m.some(o =           //   o = object used to store encountered values in this diagonal
(r, y) =>            //   for each row r[] at position y in m[]:
!r.every((v, x) => //     for each cell of value v at position x in r[]:
x + d * y +      //       x + d * y + m.length is the ID of the diagonal
m.length - s ?   //       if it's not equal to the one we're looking for:
1              //         yield 1
:                //       else:
o[v] ^= 1      //         toggle o[v]; if it's equal to 0, v is a duplicate and
//         every() fails which -- in turn -- makes some() succeed
)                  //     end of every()
)                    //   end of some()
+ f(m, -d)           //   add the result of a recursive call in the opposite direction
:                      // else:
0                    //   stop recursion

# 05AB1E, 25 bytes

í‚εεygÅ0«NFÁ]€ø«ʒ0KDÙÊ}g

Try it online! or as a Test Suite

Explanation

í                          # reverse each row in input
‚                         # and pair with the input
ε                        # for each matrix
ε                       # for each row in the matrix
ygÅ0«                  # append len(row) zeroes
NFÁ               # and rotate it index(row) elements to the right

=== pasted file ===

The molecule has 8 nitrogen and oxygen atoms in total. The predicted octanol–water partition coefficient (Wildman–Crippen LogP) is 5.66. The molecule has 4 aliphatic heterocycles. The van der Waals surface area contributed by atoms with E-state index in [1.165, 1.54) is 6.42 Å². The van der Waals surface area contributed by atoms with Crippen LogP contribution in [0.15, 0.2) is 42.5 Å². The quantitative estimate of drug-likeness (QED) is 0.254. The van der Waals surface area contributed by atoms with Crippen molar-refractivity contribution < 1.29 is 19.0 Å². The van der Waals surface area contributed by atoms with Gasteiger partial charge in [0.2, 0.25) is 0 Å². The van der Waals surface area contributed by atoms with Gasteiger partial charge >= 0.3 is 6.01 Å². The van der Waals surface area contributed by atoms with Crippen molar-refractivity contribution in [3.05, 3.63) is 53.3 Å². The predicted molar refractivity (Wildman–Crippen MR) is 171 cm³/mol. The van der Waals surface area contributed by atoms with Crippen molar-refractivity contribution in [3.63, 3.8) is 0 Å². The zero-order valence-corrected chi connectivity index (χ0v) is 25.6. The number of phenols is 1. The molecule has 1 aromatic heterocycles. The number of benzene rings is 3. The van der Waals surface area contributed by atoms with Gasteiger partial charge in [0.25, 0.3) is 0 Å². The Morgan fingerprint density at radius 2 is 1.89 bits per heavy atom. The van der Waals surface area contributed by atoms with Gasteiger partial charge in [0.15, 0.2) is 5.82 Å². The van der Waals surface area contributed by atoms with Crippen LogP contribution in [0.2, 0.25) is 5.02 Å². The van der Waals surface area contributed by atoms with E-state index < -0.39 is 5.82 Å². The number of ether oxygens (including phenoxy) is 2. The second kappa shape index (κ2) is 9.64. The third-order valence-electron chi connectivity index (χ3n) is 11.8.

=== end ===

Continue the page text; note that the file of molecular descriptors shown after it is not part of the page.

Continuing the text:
]              # end loops
€ø            # transpose each matrix
«          # append them together
ʒ     }   # filter, keep only rows that
0K       # when zeroes are removed
DÙÊ    # are not equal to themselves without duplicate values
g  # push length of the result

I feel like I've missed something here.
Need to try and golf this more later.

• Doesn't help at all, but rotate N left would be N._ now. So í‚εεygÅ0«N._] also works. Can also remove the flatten with this new change... still no byte savings though: í‚vyεygÅ0«N._}ø}«ʒ0KDÙÊ}g – Magic Octopus Urn Jan 29 at 19:45
• @MagicOctopusUrn: Interesting. I had missed that command. Only a left though. Thats weird. – Emigna Jan 29 at 21:24
• @Emigna You can go right with N(._ I guess, but your NFÁ} is the same length, and even shorter in this case due to ] closing the loop and maps simultaneously. Overall the use of ._ is only useful when going left to save 1 byte, in comparison to NFÀ}. – Kevin Cruijssen Jan 31 at 8:26